Highly recommend this read. Go down to the part where the author invites everyone over to his house to watch TV as long as they tune theirs to Cheers. Tinker started out as an ad man, and he was basically a more polished Don Draper in the Sixties (he worked on The Dick Van Dyke Show, where he met and wooed a young MTM) without the clandestine back story.

5. Hot Karl

Towns: Just turned 21

Towns: Just turned 21

It was still only November, practically preseason in the NBA (even though, don’t look now, but teams are more than 20% through their schedule), but we’ve had some stunning performance already (perhaps because it still feels like preseason). Last night Minnesota Timberwolves 2nd-year man Karl-Anthony Towns scored 47 points and grabbed 18 rebounds in a 106-104 loss to the Knicks.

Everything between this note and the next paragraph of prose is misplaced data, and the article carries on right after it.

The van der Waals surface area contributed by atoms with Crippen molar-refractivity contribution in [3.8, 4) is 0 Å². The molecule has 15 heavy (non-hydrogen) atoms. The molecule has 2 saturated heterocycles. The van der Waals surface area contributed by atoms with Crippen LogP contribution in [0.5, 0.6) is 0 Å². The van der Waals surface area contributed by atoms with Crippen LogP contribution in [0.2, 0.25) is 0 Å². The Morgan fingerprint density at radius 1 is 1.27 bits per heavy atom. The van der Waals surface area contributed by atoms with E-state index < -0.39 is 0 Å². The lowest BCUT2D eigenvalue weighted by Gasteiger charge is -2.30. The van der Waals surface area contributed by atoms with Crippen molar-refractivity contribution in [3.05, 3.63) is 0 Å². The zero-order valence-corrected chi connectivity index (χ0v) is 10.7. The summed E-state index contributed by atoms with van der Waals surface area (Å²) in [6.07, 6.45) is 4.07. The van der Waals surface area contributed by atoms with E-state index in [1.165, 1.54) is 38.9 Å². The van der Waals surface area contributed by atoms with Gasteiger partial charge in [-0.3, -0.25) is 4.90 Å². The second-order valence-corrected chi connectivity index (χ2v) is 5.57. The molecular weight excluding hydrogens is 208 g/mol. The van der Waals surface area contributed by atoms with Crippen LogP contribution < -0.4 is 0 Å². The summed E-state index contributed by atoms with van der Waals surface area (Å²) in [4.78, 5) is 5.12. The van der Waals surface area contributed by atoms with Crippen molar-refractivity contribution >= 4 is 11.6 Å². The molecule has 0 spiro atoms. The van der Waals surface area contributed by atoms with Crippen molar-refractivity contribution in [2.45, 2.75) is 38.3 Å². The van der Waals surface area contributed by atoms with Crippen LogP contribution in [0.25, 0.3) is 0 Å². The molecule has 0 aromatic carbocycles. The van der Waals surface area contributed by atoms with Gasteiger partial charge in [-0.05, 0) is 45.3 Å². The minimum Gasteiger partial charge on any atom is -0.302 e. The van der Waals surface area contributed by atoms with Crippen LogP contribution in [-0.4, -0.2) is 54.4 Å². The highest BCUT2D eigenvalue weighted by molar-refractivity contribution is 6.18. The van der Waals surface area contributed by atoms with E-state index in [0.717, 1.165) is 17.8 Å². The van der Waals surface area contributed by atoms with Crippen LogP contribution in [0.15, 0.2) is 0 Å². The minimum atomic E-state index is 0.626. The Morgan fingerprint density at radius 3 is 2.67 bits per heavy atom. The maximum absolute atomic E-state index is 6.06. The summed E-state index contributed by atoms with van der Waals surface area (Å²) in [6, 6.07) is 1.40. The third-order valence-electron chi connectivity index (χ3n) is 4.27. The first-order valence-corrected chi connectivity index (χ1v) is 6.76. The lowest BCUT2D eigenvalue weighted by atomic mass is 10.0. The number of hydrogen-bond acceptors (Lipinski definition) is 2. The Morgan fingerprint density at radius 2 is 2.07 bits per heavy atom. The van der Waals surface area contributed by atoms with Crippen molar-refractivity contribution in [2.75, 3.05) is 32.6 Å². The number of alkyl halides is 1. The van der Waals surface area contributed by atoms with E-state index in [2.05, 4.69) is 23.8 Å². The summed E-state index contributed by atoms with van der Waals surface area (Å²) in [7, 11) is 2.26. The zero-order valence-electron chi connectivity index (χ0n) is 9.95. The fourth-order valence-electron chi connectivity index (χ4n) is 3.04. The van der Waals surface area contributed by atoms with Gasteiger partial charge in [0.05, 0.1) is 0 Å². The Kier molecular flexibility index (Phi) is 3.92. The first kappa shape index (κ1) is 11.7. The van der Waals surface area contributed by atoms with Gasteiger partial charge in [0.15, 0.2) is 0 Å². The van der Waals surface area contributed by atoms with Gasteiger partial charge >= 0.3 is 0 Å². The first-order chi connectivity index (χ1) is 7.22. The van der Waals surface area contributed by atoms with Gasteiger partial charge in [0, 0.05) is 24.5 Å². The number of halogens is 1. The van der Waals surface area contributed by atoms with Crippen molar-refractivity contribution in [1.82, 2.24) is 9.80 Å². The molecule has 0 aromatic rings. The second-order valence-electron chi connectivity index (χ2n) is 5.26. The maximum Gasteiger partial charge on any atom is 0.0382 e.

If the T-Wolves can just keep that nucleus (Towns, Wiggins, LaVine) and if Ricky Rubio ever learns to shoot, this team could be dangerous. They’re like the 2011 OKC Thunder, but not quite as talented. Oh, by the way, they’re currently 5-13. Why’d they get rid of Sam Mitchell again?


When Sportswriters Attack*

*The judges will also accept, “Heather Dinich Walks Into a Bar…”

I’ve never met Cecil Hurt of the Tuscaloosa News in person—we may have shared a press box long before I knew of him—but he is one of my favorite follows on Twitter. Perhaps my very favorite (I write that simply to make Jamie Reidy jealous).

Now yesterday, ESPN’s Heather Dinich appeared on an ESPN studio show (SportsCenter, was it? Pardon The Intervention?) opposite Paul Finebaum. Dinich is to the College Football Playoff committee what Richard Engel is to Lebanon: she’s the embedded reporter. And here she is probably asked by the segment producer to make the counter-argument to “PAWL!” as regarding the Crimson Tide. And we know which way PAWL! is going to lean, so she has to be the contrarian. Dinich reminds everyone…